Oped: Seeking a quiet, analog life in the noisy digital age
Last week I again ignored “Cyber Monday,” that annual gimmick meant to get us buying stuff online instead of going outside and walking into a real store and talking to somebody face-to-face.
But last weekend, I did write about Small Business Saturday, the coordinated effort to have us patronize small, independent merchants.
There were a lot of us out doing the “Chapel Street stroll,” shopping at places you won’t find anywhere else, such as Merwin’s Art Shop and the Group W Bench.
We were out there doing our part to resist all digital all the time.
Yes, and a couple of weeks ago David Sax, author of “The Revenge of Analog: Real Things and Why They Matter,” wrote an op-ed in the New York Times that spoke to me. It was headlined: “Our Love Affair With Digital Is Over.”
Sax said there was a time a few years ago when he loved having a smartphone, “a constant party at my fingertips.” But now, he admitted, “when my phone is on, I feel anxious and count down the hours to when I am able to turn it off and truly relax.”
Sax noted, “Thankfully, the analog world is still here” and in some respects it’s thriving. He cited figures from the Association of American Publishers: sales of print books are up for the third year in a row, while ebook sales are declining. In addition, vinyl record sales have experienced an upsurge over the past decade and sales of instant-film cameras, paper notebooks and board games also are growing again.
Oh, it’s true about people buying vinyl records these days. A sign outside Atticus Bookstore & Cafe on Small Business Saturday invited customers to come in because “’Tis the season for a turntable.”
And yes, people still need pads of writing paper. One night last week, I got out a pad and composed a hand-written letter to my sister as I lounged in bed. She’ll love it. People notice it when they receive a hand-written letter. Sometimes, they write back!
Quoting again from Sax, he said analog “provides a richness of experience unparalleled with anything delivered through a screen. People are buying books because a book engages nearly all of their senses, from the smell of the paper and glue to the sight of the cover design and weight of the pages read, the sound of those sheets turning and even the subtle taste of the ink on your fingertips.”
Yes, ink! The same can be said of a newspaper.
Sax does not advocate abolishing all things digital or throwing away our cellphones. He is saying we should try to strike the proper balance between digital and analog.
The writer Henry David Thoreau had this advice for us: “simplify.” For part of his life, he moved into a cabin by Walden Pond to get more attuned to nature, to seek quiet.
Dear reader, consider reading Thoreau’s “Walden” or the much more recent book by Norweigan explorer Erling Kagge, “Silence: In the Age of Noise.” He spent 50 days walking solo across Antarctica. Mighty quiet out there. In his book, Erling writes about seeking out truly quiet, unhurried places. It’s good for the soul.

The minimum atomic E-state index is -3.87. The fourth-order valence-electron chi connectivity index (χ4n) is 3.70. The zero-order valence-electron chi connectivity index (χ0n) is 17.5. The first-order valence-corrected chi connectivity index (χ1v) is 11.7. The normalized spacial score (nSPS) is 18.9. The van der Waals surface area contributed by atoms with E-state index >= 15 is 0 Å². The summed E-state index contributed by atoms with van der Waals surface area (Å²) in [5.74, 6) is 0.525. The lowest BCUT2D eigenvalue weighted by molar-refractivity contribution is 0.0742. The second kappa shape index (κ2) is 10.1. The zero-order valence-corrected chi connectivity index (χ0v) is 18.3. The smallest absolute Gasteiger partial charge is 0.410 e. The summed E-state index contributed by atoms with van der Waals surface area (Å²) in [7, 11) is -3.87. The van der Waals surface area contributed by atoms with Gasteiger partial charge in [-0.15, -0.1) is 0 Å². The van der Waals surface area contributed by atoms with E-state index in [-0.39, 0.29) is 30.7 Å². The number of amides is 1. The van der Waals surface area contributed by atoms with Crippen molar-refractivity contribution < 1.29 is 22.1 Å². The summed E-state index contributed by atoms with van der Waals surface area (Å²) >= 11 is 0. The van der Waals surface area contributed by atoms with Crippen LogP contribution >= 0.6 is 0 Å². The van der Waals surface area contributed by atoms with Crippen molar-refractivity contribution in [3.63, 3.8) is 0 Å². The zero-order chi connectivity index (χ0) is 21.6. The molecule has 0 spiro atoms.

In an interview on National Public Radio, Erling said of modern life, “Sometimes, it’s just getting too much.” And now that he has teenage kids, he describes life as “all noise.”
Ah yes, noise. We are now at the height of the leaf-blower season, the invasion of people with those noisy blowers that shatter the serenity of our neighborhoods. Last Sunday morning, my wife and I were walking down Orange Street in New Haven’s East Rock section, enjoying the weekend quiet, when suddenly a man emerged from his home with one of those infernal blowers and ruined the morning’s silence because he wanted to blow some leaves off his front steps and didn’t want to use a rake.
Did you know that leaf blowers with two-stroke engines also produce hydrocarbon emissions linked to cancer, heart disease and asthma? I also read that report in the New York Times.
Maybe we should re-think our approach to getting rid of leaves. If we left some of them in place, we would add nutrients to the soil.
I will be filling some bags with leaves and putting them on my curb this year as usual. But I promise you I’ll continue to use only a rake. My neighbors will like that.
First, I was disappointed to hear about Minnesota Sen. Al Franken making unwanted sexual contact. Now, another man I have long admired, Garrison Keillor, former host of “A Prairie Home Companion,” is taking heat. But for what, exactly?
When Minnesota Public Radio announced Wednesday it was severing all business ties with Keillor and even changing the name of “A Prairie Home Companion,” now hosted by Chris Thile, there was little information provided about his alleged misconduct.
MPR cited “inappropriate behavior with an individual who worked with him” but said it knew of no other allegations. So why the rush to judgement and punishment?
Keillor said he put his hand on a woman’s bare back because she was unhappy about something. According to an email the Minneapolis Star Tribune reported it received from Keillor, he said her shirt was open “and my hand went up it about six inches. She recoiled. I apologized. I sent her an email of apology later and she replied that she had forgiven me and not to think about it.”
Yes, it’s a little odd about his handing traveling “up it about six inches.” But we need more information before ruining his reputation and career. I have fond memories of seeing his show live in New York City with my wife and at the Palace Theater in Waterbury with my younger daughter. I will hold onto those memories and hold on before condemning him, until I hear more.